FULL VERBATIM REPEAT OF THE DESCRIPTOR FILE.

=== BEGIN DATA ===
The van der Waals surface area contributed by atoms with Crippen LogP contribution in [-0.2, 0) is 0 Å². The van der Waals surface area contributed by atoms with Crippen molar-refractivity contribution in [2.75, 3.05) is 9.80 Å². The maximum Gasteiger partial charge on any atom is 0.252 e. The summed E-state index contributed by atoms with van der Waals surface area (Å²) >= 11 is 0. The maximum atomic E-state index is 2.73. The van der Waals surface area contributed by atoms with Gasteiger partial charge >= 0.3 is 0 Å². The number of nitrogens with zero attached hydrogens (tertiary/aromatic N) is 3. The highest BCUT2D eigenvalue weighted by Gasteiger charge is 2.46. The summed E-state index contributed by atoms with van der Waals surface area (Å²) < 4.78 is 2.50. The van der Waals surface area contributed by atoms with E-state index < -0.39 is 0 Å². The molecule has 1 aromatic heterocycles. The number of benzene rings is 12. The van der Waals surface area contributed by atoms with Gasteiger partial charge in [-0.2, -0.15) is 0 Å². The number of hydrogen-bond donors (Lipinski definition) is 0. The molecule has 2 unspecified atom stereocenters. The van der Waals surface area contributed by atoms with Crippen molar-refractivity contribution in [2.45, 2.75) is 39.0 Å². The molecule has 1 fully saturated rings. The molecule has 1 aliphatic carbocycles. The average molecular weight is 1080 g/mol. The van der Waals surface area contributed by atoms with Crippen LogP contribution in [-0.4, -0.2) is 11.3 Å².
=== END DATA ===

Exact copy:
The van der Waals surface area contributed by atoms with Crippen LogP contribution in [-0.2, 0) is 0 Å². The van der Waals surface area contributed by atoms with Crippen molar-refractivity contribution in [2.75, 3.05) is 9.80 Å². The maximum Gasteiger partial charge on any atom is 0.252 e. The summed E-state index contributed by atoms with van der Waals surface area (Å²) >= 11 is 0. The maximum atomic E-state index is 2.73. The van der Waals surface area contributed by atoms with Gasteiger partial charge >= 0.3 is 0 Å². The number of nitrogens with zero attached hydrogens (tertiary/aromatic N) is 3. The highest BCUT2D eigenvalue weighted by Gasteiger charge is 2.46. The summed E-state index contributed by atoms with van der Waals surface area (Å²) < 4.78 is 2.50. The van der Waals surface area contributed by atoms with E-state index < -0.39 is 0 Å². The molecule has 1 aromatic heterocycles. The number of benzene rings is 12. The van der Waals surface area contributed by atoms with Gasteiger partial charge in [-0.2, -0.15) is 0 Å². The number of hydrogen-bond donors (Lipinski definition) is 0. The molecule has 2 unspecified atom stereocenters. The van der Waals surface area contributed by atoms with Crippen molar-refractivity contribution in [2.45, 2.75) is 39.0 Å². The molecule has 1 fully saturated rings. The molecule has 1 aliphatic carbocycles. The average molecular weight is 1080 g/mol. The van der Waals surface area contributed by atoms with Crippen LogP contribution in [-0.4, -0.2) is 11.3 Å².